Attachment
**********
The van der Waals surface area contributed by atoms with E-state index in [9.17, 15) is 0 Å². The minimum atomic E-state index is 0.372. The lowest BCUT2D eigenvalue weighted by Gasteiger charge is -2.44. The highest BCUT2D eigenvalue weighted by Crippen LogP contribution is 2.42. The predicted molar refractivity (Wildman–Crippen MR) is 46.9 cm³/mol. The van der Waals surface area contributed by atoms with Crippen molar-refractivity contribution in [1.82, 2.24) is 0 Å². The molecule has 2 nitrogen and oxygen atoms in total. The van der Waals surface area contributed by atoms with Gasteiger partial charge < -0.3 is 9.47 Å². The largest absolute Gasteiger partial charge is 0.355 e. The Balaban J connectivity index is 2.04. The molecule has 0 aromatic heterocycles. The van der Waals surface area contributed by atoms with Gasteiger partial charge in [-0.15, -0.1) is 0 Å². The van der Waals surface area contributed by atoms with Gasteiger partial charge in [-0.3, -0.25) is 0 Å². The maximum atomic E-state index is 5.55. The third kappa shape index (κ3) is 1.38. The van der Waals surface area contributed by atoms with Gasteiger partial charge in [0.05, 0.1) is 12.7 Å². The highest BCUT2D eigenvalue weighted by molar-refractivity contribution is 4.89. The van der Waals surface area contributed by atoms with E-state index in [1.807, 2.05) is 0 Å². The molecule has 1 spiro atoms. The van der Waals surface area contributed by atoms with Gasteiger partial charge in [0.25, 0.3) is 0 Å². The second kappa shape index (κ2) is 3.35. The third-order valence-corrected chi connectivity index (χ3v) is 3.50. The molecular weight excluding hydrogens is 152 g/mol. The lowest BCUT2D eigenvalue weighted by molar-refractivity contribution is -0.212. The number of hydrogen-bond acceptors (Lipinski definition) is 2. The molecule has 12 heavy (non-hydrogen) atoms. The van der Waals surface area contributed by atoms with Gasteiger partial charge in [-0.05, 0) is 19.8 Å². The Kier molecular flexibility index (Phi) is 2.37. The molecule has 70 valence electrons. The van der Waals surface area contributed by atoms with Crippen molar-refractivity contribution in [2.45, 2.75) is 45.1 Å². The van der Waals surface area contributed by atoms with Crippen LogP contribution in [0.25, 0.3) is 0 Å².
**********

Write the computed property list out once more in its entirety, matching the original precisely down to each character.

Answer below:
The van der Waals surface area contributed by atoms with E-state index in [9.17, 15) is 0 Å². The minimum atomic E-state index is 0.372. The lowest BCUT2D eigenvalue weighted by Gasteiger charge is -2.44. The highest BCUT2D eigenvalue weighted by Crippen LogP contribution is 2.42. The predicted molar refractivity (Wildman–Crippen MR) is 46.9 cm³/mol. The van der Waals surface area contributed by atoms with Crippen molar-refractivity contribution in [1.82, 2.24) is 0 Å². The molecule has 2 nitrogen and oxygen atoms in total. The van der Waals surface area contributed by atoms with Gasteiger partial charge < -0.3 is 9.47 Å². The largest absolute Gasteiger partial charge is 0.355 e. The Balaban J connectivity index is 2.04. The molecule has 0 aromatic heterocycles. The van der Waals surface area contributed by atoms with Gasteiger partial charge in [-0.15, -0.1) is 0 Å². The van der Waals surface area contributed by atoms with Gasteiger partial charge in [-0.3, -0.25) is 0 Å². The maximum atomic E-state index is 5.55. The third kappa shape index (κ3) is 1.38. The van der Waals surface area contributed by atoms with Gasteiger partial charge in [0.05, 0.1) is 12.7 Å². The highest BCUT2D eigenvalue weighted by molar-refractivity contribution is 4.89. The van der Waals surface area contributed by atoms with E-state index in [1.807, 2.05) is 0 Å². The molecule has 1 spiro atoms. The van der Waals surface area contributed by atoms with Gasteiger partial charge in [0.25, 0.3) is 0 Å². The second kappa shape index (κ2) is 3.35. The third-order valence-corrected chi connectivity index (χ3v) is 3.50. The molecular weight excluding hydrogens is 152 g/mol. The lowest BCUT2D eigenvalue weighted by molar-refractivity contribution is -0.212. The number of hydrogen-bond acceptors (Lipinski definition) is 2. The molecule has 12 heavy (non-hydrogen) atoms. The van der Waals surface area contributed by atoms with Gasteiger partial charge in [-0.05, 0) is 19.8 Å². The Kier molecular flexibility index (Phi) is 2.37. The molecule has 70 valence electrons. The van der Waals surface area contributed by atoms with Crippen molar-refractivity contribution in [2.45, 2.75) is 45.1 Å². The van der Waals surface area contributed by atoms with Crippen LogP contribution in [0.25, 0.3) is 0 Å².